If perception helps define reality, then asking your customers how they perceive IT innovation is a simple and inexpensive way to focus your efforts
If you really want to know how innovative your IT shop is, don't bother benchmarking your competition or retaining consultants: Just ask your colleagues and customers. The question is simple. The answers will surprise you.
"What's the most innovative thing you think IT is doing for you?" Just ask. It's not expensive. The best reason for asking: You'll quickly learn how critical stakeholders see - and don't see - your IT organization's innovation "brand". You'll also gain quick insight into how they define innovation - or if they even care about it at all. A shrug of the shoulders matched by a glazed look of annoyance is not uncommon. Hopefully, that's not how your CEO or CFO reacts.
Then again, they may not care as much about innovation as you do.
Because IT wants to be customer-centric and future-focused, we're often too quick to ask: "What do you want IT to do for you?" That's not a bad question, but it's one that's sure to set false expectations. CIOs had first better grasp where internal perceptions are rather than selling where they'd like them to be. Getting to where you want to go depends on it.
Too many employees, for example, don't associate IT with genuine business innovation. They think of technical upgrades and enhancements. That perception effectively brands internal IT innovation as "geeky" and "techy". That's bad brand positioning for a CIO who wants to help an enterprise grow.
It's not surprising that different parts of the enterprise define innovation differently than does IT. The surprise - and disappointment - comes from hearing so many of your peers and their subordinates define IT innovation initiatives in ways that make what you're doing seem incidental, inconsequential or taken-for-granted. CIOs need to hear those answers. I have heard responses ranging from "the most innovative thing IT does for us has been cutting our downtime in half" to "runs the Web site" to "implemented a CRM we actually use" to bursts of cynical laughter. Are you confident you know how that question will be answered both inside your organization and out?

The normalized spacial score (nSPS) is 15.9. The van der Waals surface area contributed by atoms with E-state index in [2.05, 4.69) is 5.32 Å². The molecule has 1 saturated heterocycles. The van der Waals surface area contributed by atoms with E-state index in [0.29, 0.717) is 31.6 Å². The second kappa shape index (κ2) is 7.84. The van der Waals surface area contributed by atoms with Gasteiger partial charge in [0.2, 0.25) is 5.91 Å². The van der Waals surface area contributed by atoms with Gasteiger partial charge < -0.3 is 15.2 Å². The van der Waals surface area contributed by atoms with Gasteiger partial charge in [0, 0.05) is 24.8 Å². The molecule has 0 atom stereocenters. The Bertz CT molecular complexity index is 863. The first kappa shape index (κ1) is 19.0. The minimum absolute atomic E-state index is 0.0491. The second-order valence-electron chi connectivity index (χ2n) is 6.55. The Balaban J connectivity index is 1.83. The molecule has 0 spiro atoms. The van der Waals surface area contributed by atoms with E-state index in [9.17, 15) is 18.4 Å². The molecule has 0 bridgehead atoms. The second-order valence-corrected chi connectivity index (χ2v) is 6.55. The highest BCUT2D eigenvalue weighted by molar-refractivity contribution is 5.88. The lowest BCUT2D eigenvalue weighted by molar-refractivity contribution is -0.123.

Why Users Know Best
The simple beauty of simple questions is that they frequently yield simple insights that matter. One Fortune 100 CIO who casually but consistently asked employees to name the most innovative thing IT was doing was consistently referred to the help desk. He discovered that, in addition to answering technical questions, this help desk had made a follow-up practice of e-mailing URLs of sites that would further explain to users how to get more value from their machines.
That simple - and cheap - innovation prompted the CIO to partner IT with HR. They set up a pilot program to send targeted URLs to employees with questions and concerns about health-care, educational programs and personal-day policies, and it tested well. The CIO cleverly leveraged an existing internal perception of an innovative IT practice to make his organization more visible and more valuable.
This approach can lead to revenue-generating ideas as well. For example, an airline CIO learned that his online customers thought the most innovative thing the airline did on its Web site was the seat selector map. That got the CIO thinking whether the site should offer people the opportunity to pay more to get "better" seats. That's an easy Internet experiment to run: Would individuals pay an extra $15 or $20 for an aisle or exit row seat on a four-hour flight? Like the e-mailed URLs, this idea cleverly played into what IT was already seen as doing innovatively and successfully.
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